Knives are built for utility and longevity, and occasionally, the blending of those two leads to beauty. Materials like Damascus steel, mother-of-pearl and Swiss walnut not only hold up to daily use, they’re also visually appealing, making for something you’d be proud to use in the field, then one day pass along as the next generation ventures out. By virtue of excellent construction, timeless design and robust materials, these knives are all worth keeping in the family.
Buck 124 Heritage Frontiersman
The Frontiersman, with its shiny black Micarta handle and polished aluminum guard, is beautiful. It eschews more modern looks for the sake of proven tradition, and the 420HC Steel blade provides excellent corrosion resistance and great durability. With a 6.25-inch blade length and weighing in at 13.3 ounces, it’s a “don’t mess” knife that future generations will covet.
Helle makes some of the most beautiful knives on earth. They’re simple tool knives meant for daily use, crafted with gorgeous natural materials. The Blåfjell (Blue Mountain) is a true hunting knife with a dark oak handle with solid cast brass trim for great heft and feel. The 5.1-inch blade is a plain edge with a straight back and a Scandi grind, ready for all types of field use.
Boker 588 Damascus
With Damascus steel in an “Odin’s Eye” pattern, the 588 Damascus is a traditional fixed-blade hunting knife that also happens to be ready for a pageant. The 180 layer steel is eye-catching, as is the Belize Ziracote wood that’s both super dense and water repellent. The guard and the pommel are both made with solid nickel silver.
Case Genuine Mother of Pearl Mini CopperLock
This is a cowboy special if we ever saw one. Case is steeped in a tradition of western style and easy pocket carry, and their CopperLock uses reflective mother-of-pearl in the handle for a singularly gorgeous look. It also uses nickel silver rivets for long life and comes engraved with “Case XX” on the rear bolster. Carrying it might not make you a cowboy, but it sure does make you feel special.
Victorinox Rangerwood Damascus Limited Edition 2015
Gone is the red plastic and the shiny blades, despite the familiar Swiss tools present. Instead, the Rangerwood gets a Swiss walnut handle and a Damascus steel main blade with finger jimping. There’s even an inlaid stainless steel Cross & Shield logo, which doubles as the blade lock release. Production is kept to only 300 pieces in the States; if you can snag one, it’s just the kind of tool you need to open that 2009 bottle of Opus One Napa Valley Red.
Boker Anso 67 Wild Carbon Damascus
Boker delivers again, but this times goes dark. The carbon fiber handle has a “wild” look (rather than a standard weave pattern) and is contoured for comfort in the hand. The black 250-layer Damascus steel blade (with boomerang pattern) matches the handle, and both the clip and titanium frame lock get a complimentary satin finish. Each knife is handmade in Solingen, Germany — to the tune of a mere 100 units worldwide.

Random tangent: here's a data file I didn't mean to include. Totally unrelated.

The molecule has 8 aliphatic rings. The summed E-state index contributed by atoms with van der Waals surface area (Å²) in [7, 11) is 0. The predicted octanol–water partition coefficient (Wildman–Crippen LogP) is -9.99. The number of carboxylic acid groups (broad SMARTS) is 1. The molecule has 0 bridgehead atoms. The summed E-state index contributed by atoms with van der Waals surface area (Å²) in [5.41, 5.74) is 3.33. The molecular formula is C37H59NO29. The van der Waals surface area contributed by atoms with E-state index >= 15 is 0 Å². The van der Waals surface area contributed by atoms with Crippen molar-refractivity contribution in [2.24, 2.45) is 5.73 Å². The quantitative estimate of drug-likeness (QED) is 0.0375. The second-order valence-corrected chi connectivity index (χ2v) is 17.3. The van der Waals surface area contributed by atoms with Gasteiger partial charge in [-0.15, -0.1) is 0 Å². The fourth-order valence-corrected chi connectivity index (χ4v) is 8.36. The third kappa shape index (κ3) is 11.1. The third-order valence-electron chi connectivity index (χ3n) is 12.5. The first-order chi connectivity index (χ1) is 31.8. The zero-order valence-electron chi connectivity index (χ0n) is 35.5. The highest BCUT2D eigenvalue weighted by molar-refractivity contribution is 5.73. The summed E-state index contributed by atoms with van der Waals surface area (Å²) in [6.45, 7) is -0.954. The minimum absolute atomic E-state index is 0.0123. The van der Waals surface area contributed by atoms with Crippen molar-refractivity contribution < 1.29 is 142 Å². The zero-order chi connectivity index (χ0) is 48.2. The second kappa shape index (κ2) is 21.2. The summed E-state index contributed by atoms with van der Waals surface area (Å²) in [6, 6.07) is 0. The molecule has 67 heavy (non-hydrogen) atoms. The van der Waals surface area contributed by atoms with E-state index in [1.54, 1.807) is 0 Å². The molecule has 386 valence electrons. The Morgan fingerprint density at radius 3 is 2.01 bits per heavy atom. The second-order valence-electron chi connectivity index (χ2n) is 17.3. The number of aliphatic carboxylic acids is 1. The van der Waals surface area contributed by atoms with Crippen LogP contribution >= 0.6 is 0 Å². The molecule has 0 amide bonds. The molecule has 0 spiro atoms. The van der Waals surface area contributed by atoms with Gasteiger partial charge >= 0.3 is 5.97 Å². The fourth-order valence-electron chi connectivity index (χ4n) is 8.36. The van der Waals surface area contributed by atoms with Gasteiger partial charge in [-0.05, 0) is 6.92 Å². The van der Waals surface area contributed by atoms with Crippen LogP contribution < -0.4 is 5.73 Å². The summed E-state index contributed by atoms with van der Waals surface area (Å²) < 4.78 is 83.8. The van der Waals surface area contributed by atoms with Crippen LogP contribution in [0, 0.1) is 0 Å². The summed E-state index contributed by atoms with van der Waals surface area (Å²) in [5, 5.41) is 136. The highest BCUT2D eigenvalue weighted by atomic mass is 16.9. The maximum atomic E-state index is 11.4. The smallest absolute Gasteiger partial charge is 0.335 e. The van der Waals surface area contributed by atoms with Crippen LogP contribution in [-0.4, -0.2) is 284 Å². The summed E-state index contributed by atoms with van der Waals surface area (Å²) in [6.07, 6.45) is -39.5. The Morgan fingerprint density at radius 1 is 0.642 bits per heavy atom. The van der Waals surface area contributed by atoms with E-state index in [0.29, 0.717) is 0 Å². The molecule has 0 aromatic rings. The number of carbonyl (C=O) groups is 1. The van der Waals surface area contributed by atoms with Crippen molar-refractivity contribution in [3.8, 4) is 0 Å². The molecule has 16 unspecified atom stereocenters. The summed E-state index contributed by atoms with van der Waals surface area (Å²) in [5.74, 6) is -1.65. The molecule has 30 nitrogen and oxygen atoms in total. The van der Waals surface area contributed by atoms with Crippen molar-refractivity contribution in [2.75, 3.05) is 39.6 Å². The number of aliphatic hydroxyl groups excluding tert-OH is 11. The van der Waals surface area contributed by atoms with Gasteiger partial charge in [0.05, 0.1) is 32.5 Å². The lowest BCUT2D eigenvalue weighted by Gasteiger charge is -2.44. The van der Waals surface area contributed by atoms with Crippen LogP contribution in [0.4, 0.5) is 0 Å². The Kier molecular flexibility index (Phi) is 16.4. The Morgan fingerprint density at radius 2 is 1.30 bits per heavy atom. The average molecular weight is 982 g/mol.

Rockstead is in the business of making some of the best knives in the world. Their high prices are backed by impeccable craftsmanship and high-end materials. The HIGO’s YXR7 carbon steel, DLC-polished blade is both dark and sophisticated — hand ground repeatedly before the carbon-coating process. And the dark ironwood scales are works of art, all by themselves. It’s one of those knives you’ll be hard pressed to actually use — not because it can’t handle it, but simply because it’s too damned beautiful.
Fallkniven consistently makes some of the most innovative, tough and handsome knives in the world; as expected, the NL3 ticks all three of those boxes. This boasts the world’s first laminated VG10 steel with 420J2 steel sides — and it’s not a gimmick, but a combination that provides torsional strength, edge retention and durability together as one. The handle is made with brutally tough oxhide, and each NL3 is handmade. With a 5.9-inch blade and a 9.9-ounce weight, it has heft to go along with the good looks.
SOG Bowie 2.0
It’s the best of both worlds. The big Jim Bowie-style blade, at 6.4 inches, gets high-tech AUS 8 steel with a tough black titanium nitride finish, and the handle consists of stacked leather washers that have been infused with epoxy for toughness and a touch of flair. The Bowie 2.0 has it roots in Special Forces use, so you know it’s not just good-looking — it’ll perform in the harshest of conditions.
William Henry Spearpoint Sable
William Henrys are not cheap, and there’s good reason why. Each knife matches attractiveness with functionality — if you dare use the “art.” The Sable’s handle is made with aerospace-grade titanium inlaid with rich carbon fiber. The spearpoint blade is crafted in ZDP-189 steel, a rare choice that’s incredibly strong, hard and chip-resistant. The decorative touch is the smoky quartz thumb stud and button lock — chosen as gorgeous punctuation marks on one stunning knife.